Does opening schools early make any sense?

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Although Premier Francois Legault had announced the government’s intention to reopen schools and daycare centres in Quebec by May 4th, a public outcry from teachers and parents made him quickly rethink the plans. During his April 16th news conference, Legault said the decision to reopen schools ‘is out of the question for now’, reiterating the decision he announced last Saturday April 12th. “I think that even in the next few months, when we will reopen the school, it’s clear that some parents will be scared to send their children to school,” Legault had said and added, “But what I want to be clear about the reopening of schools, is that it will not be done until we have, first, the agreement of the public health, and second, that I have personally the assurance that there’s no risk for the children and for the teachers… maybe the way I said it scared some people and I’m sorry about that, but the facts are that we have some scenarios before May 4th.”

The Quebec government was concerned about what parents would do with their children if they needed to go back to work – when economic activities slowly resume, once the peak of COVID-19 cases is reached. However, worries over the two metres physical distancing rules were prominently voiced by those opposed to the idea, as it would be difficult at best to enforce. There are still many unknowns with this new virus and although there have been very few cases of children reported with COVID-19, a disconcerting possibility remains of them being infected. Children can be asymptomatic and pass the virus on to other children and teachers, many who are over 60 years old and more vulnerable – and in turn, it can spread outside of the schools, into their homes and beyond.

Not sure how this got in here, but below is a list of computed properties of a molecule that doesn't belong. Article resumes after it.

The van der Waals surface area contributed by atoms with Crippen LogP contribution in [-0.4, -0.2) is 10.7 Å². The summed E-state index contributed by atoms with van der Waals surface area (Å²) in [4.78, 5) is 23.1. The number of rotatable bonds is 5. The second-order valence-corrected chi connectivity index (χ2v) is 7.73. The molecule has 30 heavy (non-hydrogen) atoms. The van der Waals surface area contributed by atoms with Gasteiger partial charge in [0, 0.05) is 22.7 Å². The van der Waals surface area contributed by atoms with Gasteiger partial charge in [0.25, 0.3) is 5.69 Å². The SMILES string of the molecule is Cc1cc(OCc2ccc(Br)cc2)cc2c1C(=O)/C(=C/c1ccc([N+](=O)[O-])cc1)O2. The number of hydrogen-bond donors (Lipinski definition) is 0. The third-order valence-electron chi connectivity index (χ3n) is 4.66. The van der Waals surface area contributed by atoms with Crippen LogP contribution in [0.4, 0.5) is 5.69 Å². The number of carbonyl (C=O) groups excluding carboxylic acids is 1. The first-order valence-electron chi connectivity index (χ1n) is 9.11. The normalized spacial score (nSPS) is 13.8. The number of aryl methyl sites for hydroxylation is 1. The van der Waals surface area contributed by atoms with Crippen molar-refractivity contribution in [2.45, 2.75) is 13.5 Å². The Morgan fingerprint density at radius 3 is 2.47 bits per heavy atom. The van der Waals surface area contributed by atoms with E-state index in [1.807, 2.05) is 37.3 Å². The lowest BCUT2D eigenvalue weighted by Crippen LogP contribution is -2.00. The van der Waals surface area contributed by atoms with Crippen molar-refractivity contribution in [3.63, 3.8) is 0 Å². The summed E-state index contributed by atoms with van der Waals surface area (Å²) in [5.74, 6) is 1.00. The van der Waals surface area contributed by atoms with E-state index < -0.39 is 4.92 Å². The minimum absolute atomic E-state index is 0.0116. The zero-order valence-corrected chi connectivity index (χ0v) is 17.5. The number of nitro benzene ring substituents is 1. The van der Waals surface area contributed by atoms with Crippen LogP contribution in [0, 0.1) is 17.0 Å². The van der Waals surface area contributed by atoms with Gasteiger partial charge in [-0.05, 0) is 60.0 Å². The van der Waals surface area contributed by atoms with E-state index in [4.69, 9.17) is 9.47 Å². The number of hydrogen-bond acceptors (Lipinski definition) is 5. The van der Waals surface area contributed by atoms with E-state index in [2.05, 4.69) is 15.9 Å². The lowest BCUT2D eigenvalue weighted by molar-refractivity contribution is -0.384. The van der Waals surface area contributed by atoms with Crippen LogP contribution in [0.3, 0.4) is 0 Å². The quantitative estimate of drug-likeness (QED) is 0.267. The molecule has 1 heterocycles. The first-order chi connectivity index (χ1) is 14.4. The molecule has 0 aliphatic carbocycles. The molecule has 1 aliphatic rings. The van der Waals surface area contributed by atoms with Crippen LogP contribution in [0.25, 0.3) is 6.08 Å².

Nevertheless, Quebec’s director of public health, Dr. Horacio Arruda, said the reopening schools would mean that children, who are not considered ‘high risk’ of developing complications from COVID-19, would participate in what he called ‘the natural immunization of the population’. The scientific term for it is ‘herd immunity’. Herd immunity is a ‘form of indirect protection from infectious disease that occurs when a large percentage of a population has become immune to an infection, whether through previous infections or vaccination, providing a measure of protection for individuals who are not immune’. The chains of the virus are disrupted and less likely to spread on its own, either stopping or significantly slowing down the reproduction rate of the disease. The more people become immune, the probability of those without immunity becoming infected drops sharply – much like the way a vaccine works in the greater population. In the case of vaccines, there are still many people who refuse to have one. Herd immunity needs to reach at least a majority of a population for it really to be effective. There are still unknowns about COVID-19, making the risk of using our children questionable. It is extremely rare for children to die or develop complications from COVID-19 – but is it reasonable to consider reopening schools when there are still so many questions? Or does it make sense?

By: Bonnie Wurst – [email protected]

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